How long can people keep pretending that nothing is wrong with the health of our children?
Every day I find more stories of the end of childhood as we know it.
Here are some recent examples.
July 25, 2017, UK Daily Mirror: Inside the school for children excluded at SEVEN - including boy who nearly broke teacher's back
…He is one of a growing number of young children who have been permanently excluded from primary schools because of their bad and often violent behaviour, left feeling isolated, unwanted and alone. …
Figures released by the Department of Education this month show that the number of children being excluded has risen every year for the last three. In 2015-16 around 35 children a day were expelled from schools in England, and a total of 1,185 children were excluded from primary school.
Of these 475 were under seven and 50 were four.
In this article, five of the six children talked about were boys. ADHD and autism were also mentioned.
Meanwhile, our schools are havens for the disabled.
July 25, 2017, The Conversation (Cambridge, MA): Helping your students with disabilities prepare for the future
A wide range of disabilities on college campuses
According to a 2016 report by the United States Department of Education, approximately 11 percent of all undergraduates report having a disability – up from 6 percent almost two decades prior. Since nearly two-thirds of all students who received special education services in high school did not self-disclose their disability to a college, the actual number of students with disabilities on campuses is likely much higher.
Most of these students have what are often called “nonvisible” disabilities, including learning disabilities, attention deficit/hyperactivity disorder and, increasingly, mental health disorders such as anxiety or depression.
Students with autism spectrum disorders are also more often attending college than a decade ago. And on some campuses, programs are emerging for students with intellectual disabilities.
Now some people might think of this as more inclusion of those previously excluded. Or, like myself, some may just figure that as more and more kids are found to have behavioral or learning problems, a number of them are likely to show up in college.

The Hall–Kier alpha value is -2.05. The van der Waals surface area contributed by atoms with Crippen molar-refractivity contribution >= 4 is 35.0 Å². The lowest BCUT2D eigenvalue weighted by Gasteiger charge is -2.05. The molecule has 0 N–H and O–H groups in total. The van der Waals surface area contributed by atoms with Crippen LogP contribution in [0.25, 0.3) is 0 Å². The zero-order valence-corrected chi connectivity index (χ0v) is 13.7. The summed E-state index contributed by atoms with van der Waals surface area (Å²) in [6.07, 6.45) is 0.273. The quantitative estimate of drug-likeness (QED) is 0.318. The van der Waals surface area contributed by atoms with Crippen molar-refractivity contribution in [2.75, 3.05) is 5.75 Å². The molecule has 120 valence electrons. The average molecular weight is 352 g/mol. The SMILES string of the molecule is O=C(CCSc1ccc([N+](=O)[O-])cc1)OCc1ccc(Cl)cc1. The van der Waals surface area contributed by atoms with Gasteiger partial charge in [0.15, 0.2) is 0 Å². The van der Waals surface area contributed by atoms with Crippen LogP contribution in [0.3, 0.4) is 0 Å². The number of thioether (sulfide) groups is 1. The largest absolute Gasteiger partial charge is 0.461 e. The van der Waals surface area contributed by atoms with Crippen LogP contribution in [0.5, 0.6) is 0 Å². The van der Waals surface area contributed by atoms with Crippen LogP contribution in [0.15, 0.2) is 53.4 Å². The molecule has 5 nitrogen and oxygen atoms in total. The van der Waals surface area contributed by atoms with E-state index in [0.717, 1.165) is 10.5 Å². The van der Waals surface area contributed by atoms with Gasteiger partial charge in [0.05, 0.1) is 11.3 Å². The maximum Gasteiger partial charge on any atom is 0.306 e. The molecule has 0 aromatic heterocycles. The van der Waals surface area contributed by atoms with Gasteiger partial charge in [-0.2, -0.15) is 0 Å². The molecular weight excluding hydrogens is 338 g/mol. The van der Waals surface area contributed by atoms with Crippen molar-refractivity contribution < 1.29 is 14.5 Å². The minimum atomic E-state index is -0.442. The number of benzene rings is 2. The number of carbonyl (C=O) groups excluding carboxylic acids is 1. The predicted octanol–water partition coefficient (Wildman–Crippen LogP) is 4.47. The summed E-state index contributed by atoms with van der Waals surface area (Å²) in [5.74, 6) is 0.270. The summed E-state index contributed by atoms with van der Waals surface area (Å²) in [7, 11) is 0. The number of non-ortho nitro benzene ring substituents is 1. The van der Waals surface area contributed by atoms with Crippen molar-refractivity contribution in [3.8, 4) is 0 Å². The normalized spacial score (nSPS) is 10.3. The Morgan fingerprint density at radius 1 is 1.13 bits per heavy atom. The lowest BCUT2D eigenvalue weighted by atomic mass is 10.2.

July 24, 2017, Independent (Ireland): 'He has the same right to an education as every other child' - Jack (12) who has autism facing home-tuition because there are no school places
A mum fears her 12-year-old son who has autism will regress due to the fact that she can't place him in a secondary school anywhere in Dublin or Kildare.
Jack Cullen is due to start second level this September and needs to attend a school with am ASD unit or a class for children with special needs.
His mum, Karen Kavanagh, began searching for schools in September 2015 when she was given a list of 11 schools by the HSE.
These were schools in Dublin and Kildare that were able to meet his needs.
However due to the schools being at capacity she has not been able to secure a place. If there is no place found a home-tutor will be provided.
July 23, 2017, Sedalia (MO) Democrat: Sedalia 200 Board of Education to vote on policies for upcoming year
The district is also continuing to see an increase in the number of special services students.
“Our numbers continue to increase in the district’s special education program,” Pollitt said. “We receive a large percentage of students who qualify for services from the Co-op (Pettis County Early Childhood Cooperative).
“The number of students who receive for those services who graduate continues to increase each year but we are continuing to have more students who qualify each year as well,” Pollitt added. “Typically we add about 30 students who qualify for services each year.”
July 21, 2017, Independent (Ireland): McGrath defends spending on special needs
Children with special needs were "left behind for too long" and should be facilitated in mainstream schools, Disabilities Minister Finian McGrath has said.
He was responding to a spending review which shows the Department of Education is now spending more on special needs resources than higher education.
The report highlighted a 83pc rise in the diagnoses of autism spectrum disorder (ASD) between 2011 and 2016. …
"While significant improvements have been made to special education provision in the past 15 years, the historical reality of under-provision in this area means that even today we were still playing catch-up," he added.